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Essays rebels against paperless future

Forest Grove High School junior wins digital age contest


by: NEWS-TIMES PHOTO: JOHN SCHRAG - Joelle Bruckert-Frisk, a Forest Grove High School student, reads her essay while Monique Ramberg and Stephanie Fachiol listen. How has the digital revolution changed the way we communicate? It's a huge question, but at last week's community conversation on "Citizens and Community in the Digital Age," a group of students and panelists offered their views.

The forum, co-hosted by Pacific University's Tom McCall Center for Policy Innovation, featured a lively panel discussion between Willamette Week reporter Nigel Jaquiss, Oregon Secretary of State Kate Brown and Pacific University education professor Mark Bailey.

Jaquiss noted that the Internet has put amazing sources of information at our fingertips, but also vast amounts of misinformation. Brown explained how the ability to put public documents online has improved government accountability and Bailey briefed the crowd on the latest thinking about the impact of computers on education.

In additon, the forum featured the winners of an essay contest. Monique Ramberg won the Elementary Division, Stephanie Fachiol won the Middle School Division, while Joelle Bruckert-Frisk won the Senior Division (grades 10-12) with an essay (below) imagining she is an archaeologist in the distant future.

"I scanned my eyes over the deteriorating heaps that previously existed as a library. The occasional breeze caused the unprotected rubble to tremble in response. The support beams bowed their backs in defeat. This would not be an easy demolition.

The city requested the lot be excavated and then cleared for the building of another shopping center. The majority of the citizens were pleased to have the eyesore removed, but the few who could recall the library prospering in its golden years protested. I again scanned the piles of rubble, pondering where to begin. The whispering breeze suddenly amplified to a howl. It was an explosion of dust and rubble, paper and words. A screech escaped from the wind, but then it ceased. The dirt and decay that cloaked the remains was taken away with the torrent. All that remained were the books.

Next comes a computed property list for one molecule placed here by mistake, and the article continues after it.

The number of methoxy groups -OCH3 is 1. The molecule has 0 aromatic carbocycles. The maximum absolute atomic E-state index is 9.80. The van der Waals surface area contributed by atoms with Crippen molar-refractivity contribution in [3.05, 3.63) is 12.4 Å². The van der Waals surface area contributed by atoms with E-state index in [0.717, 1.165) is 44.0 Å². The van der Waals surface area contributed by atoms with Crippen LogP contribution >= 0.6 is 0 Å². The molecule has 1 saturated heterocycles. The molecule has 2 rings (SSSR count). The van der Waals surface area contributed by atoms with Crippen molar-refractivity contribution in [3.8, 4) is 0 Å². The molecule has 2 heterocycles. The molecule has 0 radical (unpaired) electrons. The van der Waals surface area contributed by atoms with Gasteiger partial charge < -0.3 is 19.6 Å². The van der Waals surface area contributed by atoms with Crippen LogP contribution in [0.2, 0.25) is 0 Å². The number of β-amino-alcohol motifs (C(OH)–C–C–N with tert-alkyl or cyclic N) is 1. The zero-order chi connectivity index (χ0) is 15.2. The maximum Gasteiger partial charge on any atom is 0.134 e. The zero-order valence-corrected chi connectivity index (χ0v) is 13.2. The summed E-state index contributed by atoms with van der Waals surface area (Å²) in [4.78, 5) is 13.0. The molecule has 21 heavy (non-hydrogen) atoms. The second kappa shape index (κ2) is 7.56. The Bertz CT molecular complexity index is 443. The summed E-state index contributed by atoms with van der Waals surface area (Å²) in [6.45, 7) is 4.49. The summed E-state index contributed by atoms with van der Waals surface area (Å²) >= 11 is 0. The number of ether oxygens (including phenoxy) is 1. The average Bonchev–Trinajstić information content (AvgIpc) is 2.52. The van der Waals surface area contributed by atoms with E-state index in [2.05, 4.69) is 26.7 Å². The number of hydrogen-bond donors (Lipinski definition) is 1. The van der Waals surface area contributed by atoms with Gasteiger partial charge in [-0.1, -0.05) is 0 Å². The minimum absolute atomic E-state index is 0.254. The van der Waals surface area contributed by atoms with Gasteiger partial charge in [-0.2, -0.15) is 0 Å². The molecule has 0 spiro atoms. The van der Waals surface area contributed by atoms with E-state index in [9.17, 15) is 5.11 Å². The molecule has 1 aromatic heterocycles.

Books, those ancient artifacts now foreign to us. Over the years, books fell from popularity. New technologies emerged daily, each time further eclipsing the written word. I grasped the nearest book and stretched its aching spine. It was a book of poems. The worn pages tumbled down a well-trodden path, revealing their secrets. The determined yet tired words stood stoically on the page. I looked up and down their graceful curves, the poem read: "Do not go gentle into that good night, old age should burn and rave at close of day; rage, rage against the dying of the light. Wild men who caught and sang the sun in flight, and learn, too late, they grieved it on its way, do not go gentle into that good night" (Dylan Thomas).

Suddenly, the wind thrust its icy searching fingers toward me, tearing the book from my hold. Paper thrashed in the air, beaten by the wind. No. Not just paper, words. Words, shaped and molded. Words that were not just words. Words that could be mine. Words that were mine. Words I would not destroy. The library was full of these words, and I would not destroy them. I, like the words, was determined. I would not demolish this library. I would resurrect this library.

These piles and heaps that existed in the past as a library would remain a library. I strode, with purpose, off of the building foundation. I would be the voice for the words confined in this crumbling building. I would shout and scream and stand my ground until these words echoed from every wall."




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